Survey Saturation: When Is Too Much Of A Good Thing Too Much?

Survey Saturation: How Much Is Too Much?

Pulse surveys, engagement surveys, 360 surveys, attitude surveys, organizational assessment surveys, safety surveys, entry and exit surveys - the possibilities are endless. And online survey tools make it easy. At a recent HR chapter meeting, a question was raised about survey saturation. When does asking for employee input become one survey too many?

It really depends on the type of survey your organization wants to run and the reasons for doing so.

The Board and senior management of the Heart and Stroke Foundation, for example, started out thinking a full employee engagement survey every year was a great idea. As their survey partner, TalentMap recommended they pause on that and consider a pulse survey instead.

“It was an excellent recommendation,” says Sue Ward, Human Resources Manager for the Foundation. “We weren’t quite at the point where we were doing enough actions around survey results. Employees were going to say, ‘what are you doing with our feedback?’ The pulse survey took a quick look at whether employees recognized what we were doing, which gave us further guidance about what we needed to do next. We appreciated that recommendation. It worked out really, really well.”

There’s no arguing that the number one secret to avoid survey saturation is to pace the number of surveys you conduct with your organization's ability to act on findings. Without demonstrable actions, employees are less likely to fill out a second or third or fourth survey. And when response rates drop, so does the quality of your data.

When significant numbers of employees opt not to respond to a survey it’s possible they share common viewpoints that aren’t being voiced. What you end up getting is unrepresentative feedback from a skewed sample, some of whom may be overly optimistic and others disgruntled pessimists

Employee survey fatigue sets in, and response rates fall for lots of other good reasons.

  • Survey length – too long and respondents may lose interest, not answer as fully as they could, skip open-ended questions and possibly even drop-off midway through the questionnaire. Keep questions simple, clear and easy to answer.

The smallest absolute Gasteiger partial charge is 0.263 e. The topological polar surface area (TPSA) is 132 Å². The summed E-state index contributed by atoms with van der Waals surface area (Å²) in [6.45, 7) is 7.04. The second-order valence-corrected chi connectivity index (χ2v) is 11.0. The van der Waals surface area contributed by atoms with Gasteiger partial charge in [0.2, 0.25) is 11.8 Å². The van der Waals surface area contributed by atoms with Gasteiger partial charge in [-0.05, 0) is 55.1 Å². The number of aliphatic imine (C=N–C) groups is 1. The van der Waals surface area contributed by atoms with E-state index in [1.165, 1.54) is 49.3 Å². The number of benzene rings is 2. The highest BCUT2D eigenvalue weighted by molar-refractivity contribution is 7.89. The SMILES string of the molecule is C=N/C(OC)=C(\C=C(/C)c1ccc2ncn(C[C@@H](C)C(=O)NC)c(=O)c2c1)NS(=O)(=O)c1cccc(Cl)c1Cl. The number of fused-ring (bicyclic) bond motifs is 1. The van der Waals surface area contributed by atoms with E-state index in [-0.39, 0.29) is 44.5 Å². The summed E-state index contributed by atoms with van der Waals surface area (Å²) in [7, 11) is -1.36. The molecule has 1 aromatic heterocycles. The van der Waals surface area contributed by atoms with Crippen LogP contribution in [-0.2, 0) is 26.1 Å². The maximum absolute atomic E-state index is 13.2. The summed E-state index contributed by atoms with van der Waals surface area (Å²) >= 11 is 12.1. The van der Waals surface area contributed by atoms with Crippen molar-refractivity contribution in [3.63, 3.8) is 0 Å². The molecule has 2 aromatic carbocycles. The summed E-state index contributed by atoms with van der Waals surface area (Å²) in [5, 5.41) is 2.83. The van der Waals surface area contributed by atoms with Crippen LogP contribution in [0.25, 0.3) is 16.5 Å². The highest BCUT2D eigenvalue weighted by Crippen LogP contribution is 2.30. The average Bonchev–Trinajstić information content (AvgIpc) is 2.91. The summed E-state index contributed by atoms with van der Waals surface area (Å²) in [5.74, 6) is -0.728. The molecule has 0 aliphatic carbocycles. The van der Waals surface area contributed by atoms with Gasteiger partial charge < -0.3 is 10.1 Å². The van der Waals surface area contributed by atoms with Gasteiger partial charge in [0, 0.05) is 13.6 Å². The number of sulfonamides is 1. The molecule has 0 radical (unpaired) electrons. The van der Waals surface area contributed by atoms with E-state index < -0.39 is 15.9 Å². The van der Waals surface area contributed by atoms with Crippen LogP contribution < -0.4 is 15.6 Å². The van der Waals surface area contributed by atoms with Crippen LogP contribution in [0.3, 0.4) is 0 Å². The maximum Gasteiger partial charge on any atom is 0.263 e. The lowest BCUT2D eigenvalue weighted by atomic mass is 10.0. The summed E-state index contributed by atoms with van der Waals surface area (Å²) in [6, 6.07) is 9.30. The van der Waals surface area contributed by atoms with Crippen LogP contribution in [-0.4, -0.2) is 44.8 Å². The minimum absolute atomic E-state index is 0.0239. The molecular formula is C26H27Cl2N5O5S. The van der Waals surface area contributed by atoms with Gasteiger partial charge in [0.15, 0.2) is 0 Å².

• Relevance – whether customizing a survey or not, put yourself in the shoes of your workforce. Are questions applicable to office workers relevant to front-line staff or plant workers?  Use survey tools that skip questions or sections of a survey based on a respondent’s earlier answers.
  • Asking the same question in different ways – redundancy is simply that: repetitive, superfluous, tiring and not all that useful.
  • Timing and raison d’être – will either exasperate or conciliate. Ask for input at the right time, for example when change management is taking place, and at key times in an employee’s work cycle (newly hired, newly promoted, voluntarily leaving). Plan strategically. Define exactly what it is your organization needs to know and when. Keep questions focused. Use pulse surveys to fill in data gaps between full-blown engagement surveys to gauge what you’re doing well, and where your organization can do better.
author patricia bell newson

About Patricia Bell Newson

A graduate of Canada’s leading Journalism Degree program, Patricia Bell Newson is an accomplished writer and communications specialist. As a key member of the TalentMap team, Pat leads the company’s thought leadership with full force producing weekly content on employee engagement and best practices in employee surveys. Pat’s experience in advising leaders on strategic approaches to sensitive issues, priorities, and policies together with her ability to research and easily grasp various concepts regarding the workplace has been a great asset in creating valuable insights for HR leaders.

If Pat ever takes her mind off her next writing project, she’ll either be on her next adventure traveling the world, trying new food experiences, or taking a well-deserved break at her cottage.

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